I second the KaDeWe suggestion. Also, Fellas in the Prenzlauer Berg neighborhood is fantastic, especially the white asparagus soup!

This time of the year, white aspargus (spargel, in German) is everywhere in Berlin. Count me a fan.

Hi Tom - I'm going to be in Chinatown/Penn Quarter area around lunchtime on Saturday after an event. Any suggestions (a few would be appreciated!) as to where my girlfriend and I can eat? We like most food and have no allergy restrictions, and fine with spending around 15 - 20 dollars on each of us. I haven't eaten in this area in a long time so am really at a loss. Thanks!

I think I've eaten at the bar at Jaleo more than at any other counter in the city in my time here in Washington. Those small plates of Spanish flavors never fail to please me.


For something even faster, and more moderate, you might try the new fast food Indian spot, Merzi, on 7th St. NW, or the stylish Pho DC, specializing in Vietnamese noodle soup, on H St. NW.

Tom - how do you feel about eating food products, such as foie gras, knowing the inhumanity that went into producing it? Same goes for other examples of animal mistreatment...

I'll admit to feeling conflicted at times, but I have to say, I've been to a California farm where geese were force-fed grain to make foie gras and (maybe because I'm from a farm town in Minnesota) I wasn't turned off by the process.  The birds didn't seem frightened, they had lots of room to roam and I didn't see any evidence of anyone or anything being abused.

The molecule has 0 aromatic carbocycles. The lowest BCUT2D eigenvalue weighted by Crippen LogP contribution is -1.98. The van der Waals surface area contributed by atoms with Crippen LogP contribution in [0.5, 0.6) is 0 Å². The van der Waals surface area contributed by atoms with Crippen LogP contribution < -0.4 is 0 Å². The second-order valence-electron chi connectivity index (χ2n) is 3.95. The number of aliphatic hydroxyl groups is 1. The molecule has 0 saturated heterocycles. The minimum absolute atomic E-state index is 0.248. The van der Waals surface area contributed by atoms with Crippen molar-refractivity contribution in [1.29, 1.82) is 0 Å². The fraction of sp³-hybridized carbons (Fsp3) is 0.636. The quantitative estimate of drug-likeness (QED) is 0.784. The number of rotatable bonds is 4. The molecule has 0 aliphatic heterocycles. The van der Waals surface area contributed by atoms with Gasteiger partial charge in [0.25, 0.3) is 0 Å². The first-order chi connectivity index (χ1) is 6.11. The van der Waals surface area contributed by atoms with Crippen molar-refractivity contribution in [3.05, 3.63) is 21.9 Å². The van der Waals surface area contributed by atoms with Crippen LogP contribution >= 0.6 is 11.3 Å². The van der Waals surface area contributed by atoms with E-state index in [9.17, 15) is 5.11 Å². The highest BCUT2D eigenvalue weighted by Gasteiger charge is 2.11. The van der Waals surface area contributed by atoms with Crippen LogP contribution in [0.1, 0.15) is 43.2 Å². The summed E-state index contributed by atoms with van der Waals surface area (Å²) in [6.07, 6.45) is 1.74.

You know which food sources I feel sorriest for? Sharks that have JUST their fins removed for shark fin soup and other purposes. The sharks end up drowning.


I no longer eat shark's fin soup, but I continue to order foie gras in restaurants.  Color me a hypocrite.

Tom: Wondering if you make it a habit to read chefs' autobiographies? I am reading Grant Achatz's new book, Life on the Line, and getting some insight into the personalities of some superstars like Tom Keller and Charlie Trotter.

I try to keep up with food-related tomes, but there are a lot out there right now, and my days are pretty long. Not a great deal of time for leisurely reading, I'm sad to say.


I've got "Blood, Bones and Butter" by Gabrielle Hamilton on my night stand right now, but it's in competition with "Colonel Roosevelt" by Edmund Morris (I'm a TDR fan.)

Berlin's a very international city! I wouldn't expect someone visiting Washington from abroad to stay away from Jaleo and Oyamel because they're not serving American food, would you? The Vietnamese restaurant at Rykestraße 36 is really good, too.

Fair point. And thanks for the additional tip.

T: I have found a few new spots in DC I have enjoyed-Floriana (across from Komi) for one, that seem to have stepped up thier game recently. Do you re-visit restaurants when you hear of a change in ownership, or the hiring of a new chef?

Most definitely! Thanks for the heads up on Floriana.